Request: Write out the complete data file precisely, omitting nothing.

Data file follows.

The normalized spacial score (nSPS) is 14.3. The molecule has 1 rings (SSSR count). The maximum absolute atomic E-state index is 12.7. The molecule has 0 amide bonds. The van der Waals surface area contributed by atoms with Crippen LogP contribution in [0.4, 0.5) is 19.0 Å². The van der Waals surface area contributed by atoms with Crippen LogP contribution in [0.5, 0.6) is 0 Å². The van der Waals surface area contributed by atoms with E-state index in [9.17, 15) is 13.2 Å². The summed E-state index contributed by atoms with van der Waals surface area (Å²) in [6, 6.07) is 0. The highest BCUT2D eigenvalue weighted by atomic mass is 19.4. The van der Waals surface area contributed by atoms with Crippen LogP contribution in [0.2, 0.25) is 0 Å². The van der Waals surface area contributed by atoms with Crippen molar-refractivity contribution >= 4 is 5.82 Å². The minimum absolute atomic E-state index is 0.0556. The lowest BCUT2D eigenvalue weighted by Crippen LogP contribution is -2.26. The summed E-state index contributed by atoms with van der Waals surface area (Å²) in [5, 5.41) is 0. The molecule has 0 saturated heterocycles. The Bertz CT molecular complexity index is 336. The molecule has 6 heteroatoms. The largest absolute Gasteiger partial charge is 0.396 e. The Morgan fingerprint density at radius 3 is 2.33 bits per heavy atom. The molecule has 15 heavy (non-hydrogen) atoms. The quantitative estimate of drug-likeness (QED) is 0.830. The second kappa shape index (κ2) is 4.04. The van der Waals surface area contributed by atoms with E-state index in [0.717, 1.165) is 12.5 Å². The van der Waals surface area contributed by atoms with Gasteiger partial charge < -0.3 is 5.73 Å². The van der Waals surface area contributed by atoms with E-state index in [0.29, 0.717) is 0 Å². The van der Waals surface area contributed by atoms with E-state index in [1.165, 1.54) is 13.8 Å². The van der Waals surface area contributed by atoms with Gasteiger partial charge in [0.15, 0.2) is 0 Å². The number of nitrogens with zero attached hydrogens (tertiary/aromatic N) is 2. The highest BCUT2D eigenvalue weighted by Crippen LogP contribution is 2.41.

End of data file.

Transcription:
The normalized spacial score (nSPS) is 14.3. The molecule has 1 rings (SSSR count). The maximum absolute atomic E-state index is 12.7. The molecule has 0 amide bonds. The van der Waals surface area contributed by atoms with Crippen LogP contribution in [0.4, 0.5) is 19.0 Å². The van der Waals surface area contributed by atoms with Crippen LogP contribution in [0.5, 0.6) is 0 Å². The van der Waals surface area contributed by atoms with E-state index in [9.17, 15) is 13.2 Å². The summed E-state index contributed by atoms with van der Waals surface area (Å²) in [6, 6.07) is 0. The highest BCUT2D eigenvalue weighted by atomic mass is 19.4. The van der Waals surface area contributed by atoms with Crippen LogP contribution in [0.2, 0.25) is 0 Å². The van der Waals surface area contributed by atoms with Crippen molar-refractivity contribution >= 4 is 5.82 Å². The minimum absolute atomic E-state index is 0.0556. The lowest BCUT2D eigenvalue weighted by Crippen LogP contribution is -2.26. The summed E-state index contributed by atoms with van der Waals surface area (Å²) in [5, 5.41) is 0. The molecule has 0 saturated heterocycles. The Bertz CT molecular complexity index is 336. The molecule has 6 heteroatoms. The largest absolute Gasteiger partial charge is 0.396 e. The Morgan fingerprint density at radius 3 is 2.33 bits per heavy atom. The molecule has 15 heavy (non-hydrogen) atoms. The quantitative estimate of drug-likeness (QED) is 0.830. The second kappa shape index (κ2) is 4.04. The van der Waals surface area contributed by atoms with E-state index in [0.717, 1.165) is 12.5 Å². The van der Waals surface area contributed by atoms with Gasteiger partial charge < -0.3 is 5.73 Å². The van der Waals surface area contributed by atoms with E-state index in [0.29, 0.717) is 0 Å². The van der Waals surface area contributed by atoms with E-state index in [1.165, 1.54) is 13.8 Å². The van der Waals surface area contributed by atoms with Gasteiger partial charge in [0.15, 0.2) is 0 Å². The number of nitrogens with zero attached hydrogens (tertiary/aromatic N) is 2. The highest BCUT2D eigenvalue weighted by Crippen LogP contribution is 2.41.